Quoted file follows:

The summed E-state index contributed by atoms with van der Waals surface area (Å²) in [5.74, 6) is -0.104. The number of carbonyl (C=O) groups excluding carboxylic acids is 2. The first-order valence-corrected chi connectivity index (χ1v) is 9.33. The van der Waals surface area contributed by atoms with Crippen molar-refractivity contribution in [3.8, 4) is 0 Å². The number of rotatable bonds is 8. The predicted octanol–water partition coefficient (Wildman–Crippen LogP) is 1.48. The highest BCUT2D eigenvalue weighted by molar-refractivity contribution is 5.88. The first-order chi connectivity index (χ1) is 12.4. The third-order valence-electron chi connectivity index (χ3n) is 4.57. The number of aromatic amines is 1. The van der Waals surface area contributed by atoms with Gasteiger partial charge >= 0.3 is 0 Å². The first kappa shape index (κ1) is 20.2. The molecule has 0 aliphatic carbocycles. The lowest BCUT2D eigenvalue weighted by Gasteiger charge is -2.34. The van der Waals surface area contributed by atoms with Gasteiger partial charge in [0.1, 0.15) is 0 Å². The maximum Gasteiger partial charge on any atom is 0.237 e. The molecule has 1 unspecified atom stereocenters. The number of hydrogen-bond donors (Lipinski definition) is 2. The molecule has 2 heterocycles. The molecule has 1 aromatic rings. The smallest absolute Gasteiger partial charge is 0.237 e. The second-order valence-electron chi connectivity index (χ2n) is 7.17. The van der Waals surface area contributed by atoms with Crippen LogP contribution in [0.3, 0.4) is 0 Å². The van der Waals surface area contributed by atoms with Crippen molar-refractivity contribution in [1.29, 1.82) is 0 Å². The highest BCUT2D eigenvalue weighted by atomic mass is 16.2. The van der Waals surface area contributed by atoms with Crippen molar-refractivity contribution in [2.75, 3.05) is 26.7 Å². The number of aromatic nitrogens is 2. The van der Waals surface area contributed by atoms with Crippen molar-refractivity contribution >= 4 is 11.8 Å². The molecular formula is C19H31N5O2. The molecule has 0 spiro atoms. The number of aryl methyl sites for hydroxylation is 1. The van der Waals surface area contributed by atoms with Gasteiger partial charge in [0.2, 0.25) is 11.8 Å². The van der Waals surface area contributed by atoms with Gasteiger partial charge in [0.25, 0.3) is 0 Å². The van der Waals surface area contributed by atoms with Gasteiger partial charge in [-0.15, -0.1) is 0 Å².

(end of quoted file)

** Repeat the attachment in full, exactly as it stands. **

The summed E-state index contributed by atoms with van der Waals surface area (Å²) in [5.74, 6) is -0.104. The number of carbonyl (C=O) groups excluding carboxylic acids is 2. The first-order valence-corrected chi connectivity index (χ1v) is 9.33. The van der Waals surface area contributed by atoms with Crippen molar-refractivity contribution in [3.8, 4) is 0 Å². The number of rotatable bonds is 8. The predicted octanol–water partition coefficient (Wildman–Crippen LogP) is 1.48. The highest BCUT2D eigenvalue weighted by molar-refractivity contribution is 5.88. The first-order chi connectivity index (χ1) is 12.4. The third-order valence-electron chi connectivity index (χ3n) is 4.57. The number of aromatic amines is 1. The van der Waals surface area contributed by atoms with Gasteiger partial charge >= 0.3 is 0 Å². The first kappa shape index (κ1) is 20.2. The molecule has 0 aliphatic carbocycles. The lowest BCUT2D eigenvalue weighted by Gasteiger charge is -2.34. The van der Waals surface area contributed by atoms with Gasteiger partial charge in [0.1, 0.15) is 0 Å². The maximum Gasteiger partial charge on any atom is 0.237 e. The molecule has 1 unspecified atom stereocenters. The number of hydrogen-bond donors (Lipinski definition) is 2. The molecule has 2 heterocycles. The molecule has 1 aromatic rings. The smallest absolute Gasteiger partial charge is 0.237 e. The second-order valence-electron chi connectivity index (χ2n) is 7.17. The van der Waals surface area contributed by atoms with Crippen LogP contribution in [0.3, 0.4) is 0 Å². The van der Waals surface area contributed by atoms with Crippen molar-refractivity contribution in [1.29, 1.82) is 0 Å². The highest BCUT2D eigenvalue weighted by atomic mass is 16.2. The van der Waals surface area contributed by atoms with Crippen molar-refractivity contribution in [2.75, 3.05) is 26.7 Å². The number of aromatic nitrogens is 2. The van der Waals surface area contributed by atoms with Crippen molar-refractivity contribution >= 4 is 11.8 Å². The molecular formula is C19H31N5O2. The molecule has 0 spiro atoms. The number of aryl methyl sites for hydroxylation is 1. The van der Waals surface area contributed by atoms with Gasteiger partial charge in [0.2, 0.25) is 11.8 Å². The van der Waals surface area contributed by atoms with Gasteiger partial charge in [0.25, 0.3) is 0 Å². The van der Waals surface area contributed by atoms with Gasteiger partial charge in [-0.15, -0.1) is 0 Å².